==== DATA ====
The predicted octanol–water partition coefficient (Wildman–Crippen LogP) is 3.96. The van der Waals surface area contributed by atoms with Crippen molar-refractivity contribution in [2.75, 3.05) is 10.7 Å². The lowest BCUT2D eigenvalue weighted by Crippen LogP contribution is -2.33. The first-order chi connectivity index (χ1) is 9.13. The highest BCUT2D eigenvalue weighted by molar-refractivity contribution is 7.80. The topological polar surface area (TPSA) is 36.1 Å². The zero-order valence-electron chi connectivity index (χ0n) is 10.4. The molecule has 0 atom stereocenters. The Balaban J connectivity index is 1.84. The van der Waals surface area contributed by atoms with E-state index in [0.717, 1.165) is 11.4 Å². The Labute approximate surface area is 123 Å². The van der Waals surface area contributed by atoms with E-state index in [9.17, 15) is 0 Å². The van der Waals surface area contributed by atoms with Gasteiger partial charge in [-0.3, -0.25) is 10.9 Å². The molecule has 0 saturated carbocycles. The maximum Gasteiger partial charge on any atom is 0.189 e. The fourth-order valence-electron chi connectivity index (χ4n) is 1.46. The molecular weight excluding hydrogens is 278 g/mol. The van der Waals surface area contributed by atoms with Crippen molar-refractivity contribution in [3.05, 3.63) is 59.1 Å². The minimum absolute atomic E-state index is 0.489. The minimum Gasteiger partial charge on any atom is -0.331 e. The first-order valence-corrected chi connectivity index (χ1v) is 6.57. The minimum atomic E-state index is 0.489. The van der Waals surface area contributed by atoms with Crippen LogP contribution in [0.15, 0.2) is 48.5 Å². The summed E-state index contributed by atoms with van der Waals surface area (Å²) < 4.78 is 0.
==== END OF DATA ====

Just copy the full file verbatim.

The predicted octanol–water partition coefficient (Wildman–Crippen LogP) is 3.96. The van der Waals surface area contributed by atoms with Crippen molar-refractivity contribution in [2.75, 3.05) is 10.7 Å². The lowest BCUT2D eigenvalue weighted by Crippen LogP contribution is -2.33. The first-order chi connectivity index (χ1) is 9.13. The highest BCUT2D eigenvalue weighted by molar-refractivity contribution is 7.80. The topological polar surface area (TPSA) is 36.1 Å². The zero-order valence-electron chi connectivity index (χ0n) is 10.4. The molecule has 0 atom stereocenters. The Balaban J connectivity index is 1.84. The van der Waals surface area contributed by atoms with E-state index in [0.717, 1.165) is 11.4 Å². The Labute approximate surface area is 123 Å². The van der Waals surface area contributed by atoms with E-state index in [9.17, 15) is 0 Å². The van der Waals surface area contributed by atoms with Gasteiger partial charge in [-0.3, -0.25) is 10.9 Å². The molecule has 0 saturated carbocycles. The maximum Gasteiger partial charge on any atom is 0.189 e. The fourth-order valence-electron chi connectivity index (χ4n) is 1.46. The molecular weight excluding hydrogens is 278 g/mol. The van der Waals surface area contributed by atoms with Crippen molar-refractivity contribution in [3.05, 3.63) is 59.1 Å². The minimum absolute atomic E-state index is 0.489. The minimum Gasteiger partial charge on any atom is -0.331 e. The first-order valence-corrected chi connectivity index (χ1v) is 6.57. The minimum atomic E-state index is 0.489. The van der Waals surface area contributed by atoms with Crippen LogP contribution in [0.15, 0.2) is 48.5 Å². The summed E-state index contributed by atoms with van der Waals surface area (Å²) < 4.78 is 0.